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Answer for the clue "Municipalities", 6 letters:
cities

Alternative clues for the word cities

Chevy Chase and others

They have their limits

Where most Americans live

Eugene and Gary

"Thine alabaster ___ gleam": Bates

Word definitions for cities in dictionaries

The Collaborative International Dictionary Word definitions in The Collaborative International Dictionary
City \Cit"y\ (s[i^]t"[y^]), n.; pl. Cities (s[i^]t"[i^]z). [OE. cite, F. cit['e], fr. L. civitas citizenship, state, city, fr. civis citizen; akin to Goth. heiwa (in heiwafrauja man of the house), AS. h[imac]wan, pl., members of a family, servants,...

Wiktionary Word definitions in Wiktionary
n. (city English)

Wikipedia Word definitions in Wikipedia
Cities is an album by The Cat Empire released on 1 April 2006. A limited release, 10,000 individually numbered copies have been made in digipak format. On 29 October, the album won an ARIA Music Award under the category Best World Music Album . The album...

Usage examples of cities.

All these cities were connected with each other, and with the capital, by the public highways, which, issuing from the Forum of Rome, traversed Italy, pervaded the provinces, and were terminated only by the frontiers of the empire.

If such was the poverty of Laodicea, what must have been the wealth of those cities, whose claim appeared preferable, and particularly of Pergamus, of Smyrna, and of Ephesus, who so long disputed with each other the titular primacy of Asia?

This wall of Antoninus, at a small distance beyond the modern cities of Edinburgh and Glasgow, was fixed as the limit of the Roman province.

Instead of being confined within the walls of fortified cities, which the Romans considered as the refuge of weakness or pusillanimity, the legions were encamped on the banks of the great rivers, and along the frontiers of the barbarians.

The free states and cities which had embraced the cause of Rome were rewarded with a nominal alliance, and insensibly sunk into real servitude.

Asia was covered with Greek cities, and the long reign of the Macedonian kings had introduced a silent revolution into Syria and Egypt.

Scarcely had the proud structure of the Coliseum been dedicated at Rome, before the edifices, of a smaller scale indeed, but of the same design and materials, were erected for the use, and at the expense, of the cities of Capua and Verona.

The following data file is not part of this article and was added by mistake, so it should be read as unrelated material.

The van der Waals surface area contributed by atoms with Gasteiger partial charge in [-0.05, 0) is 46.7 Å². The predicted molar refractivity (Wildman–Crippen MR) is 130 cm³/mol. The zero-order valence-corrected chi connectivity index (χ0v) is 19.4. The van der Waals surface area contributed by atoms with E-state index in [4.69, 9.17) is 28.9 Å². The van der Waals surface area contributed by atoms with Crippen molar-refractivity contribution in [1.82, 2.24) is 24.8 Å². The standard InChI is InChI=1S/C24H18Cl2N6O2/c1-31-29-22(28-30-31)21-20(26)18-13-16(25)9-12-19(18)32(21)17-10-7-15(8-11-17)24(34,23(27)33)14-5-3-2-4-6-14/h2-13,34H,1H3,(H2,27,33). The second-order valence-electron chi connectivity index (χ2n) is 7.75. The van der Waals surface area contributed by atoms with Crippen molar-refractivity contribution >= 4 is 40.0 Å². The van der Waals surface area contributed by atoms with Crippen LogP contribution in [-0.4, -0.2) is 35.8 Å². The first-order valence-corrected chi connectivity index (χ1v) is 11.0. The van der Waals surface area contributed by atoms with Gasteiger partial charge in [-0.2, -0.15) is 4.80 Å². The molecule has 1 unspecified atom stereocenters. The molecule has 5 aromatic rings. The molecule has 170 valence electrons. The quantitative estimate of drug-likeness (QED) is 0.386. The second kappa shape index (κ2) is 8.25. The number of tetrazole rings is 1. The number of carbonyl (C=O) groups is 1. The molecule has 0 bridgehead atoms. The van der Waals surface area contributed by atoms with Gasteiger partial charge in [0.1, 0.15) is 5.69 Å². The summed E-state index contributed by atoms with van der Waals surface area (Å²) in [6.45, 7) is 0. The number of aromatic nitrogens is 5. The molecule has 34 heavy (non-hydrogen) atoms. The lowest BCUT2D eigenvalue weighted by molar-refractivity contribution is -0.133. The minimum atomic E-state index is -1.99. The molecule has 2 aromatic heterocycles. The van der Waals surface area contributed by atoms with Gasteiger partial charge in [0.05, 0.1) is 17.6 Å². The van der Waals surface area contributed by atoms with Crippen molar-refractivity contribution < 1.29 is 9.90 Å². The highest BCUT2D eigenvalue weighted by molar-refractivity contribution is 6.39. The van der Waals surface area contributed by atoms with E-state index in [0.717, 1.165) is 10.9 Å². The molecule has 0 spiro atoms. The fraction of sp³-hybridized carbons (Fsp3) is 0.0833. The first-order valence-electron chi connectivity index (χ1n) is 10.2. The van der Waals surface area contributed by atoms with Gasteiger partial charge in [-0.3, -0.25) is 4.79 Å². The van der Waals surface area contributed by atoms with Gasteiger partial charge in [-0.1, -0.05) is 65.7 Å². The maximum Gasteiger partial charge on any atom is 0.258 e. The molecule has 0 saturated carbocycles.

When Pliny was intrusted with the government of Bithynia and Pontus, provinces by no means the richest or most considerable of the empire, he found the cities within his jurisdiction striving with each other in every useful and ornamental work, that might deserve the curiosity of strangers, or the gratitude of their citizens.

The solitudes of Asia and Africa were once covered with flourishing cities, whose populousness, and even whose existence, was derived from such artificial supplies of a perennial stream of fresh water.

The observation of the number and greatness of its cities will serve to confirm the former, and to multiply the latter.

Many were the cities of Gaul, Marseilles, Arles, Nismes, Narbonne, Thoulouse, Bourdeaux, Autun, Vienna, Lyons, Langres, and Treves, whose ancient condition might sustain an equal, and perhaps advantageous comparison with their present state.

Exhausted by the abuse of her strength, by America, and by superstition, her pride might possibly be confounded, if we required such a list of three hundred and sixty cities, as Pliny has exhibited under the reign of Vespasian.

Eleven cities of Asia had once disputed the honor of dedicating a temple of Tiberius, and their respective merits were examined by the senate.

Antioch and Alexandria looked down with disdain on a crowd of dependent cities, and yielded, with reluctance, to the majesty of Rome itself.

Maternus, a private soldier, of a daring boldness above his station, collected these bands of robbers into a little army, set open the prisons, invited the slaves to assert their freedom, and plundered with impunity the rich and defenceless cities of Gaul and Spain.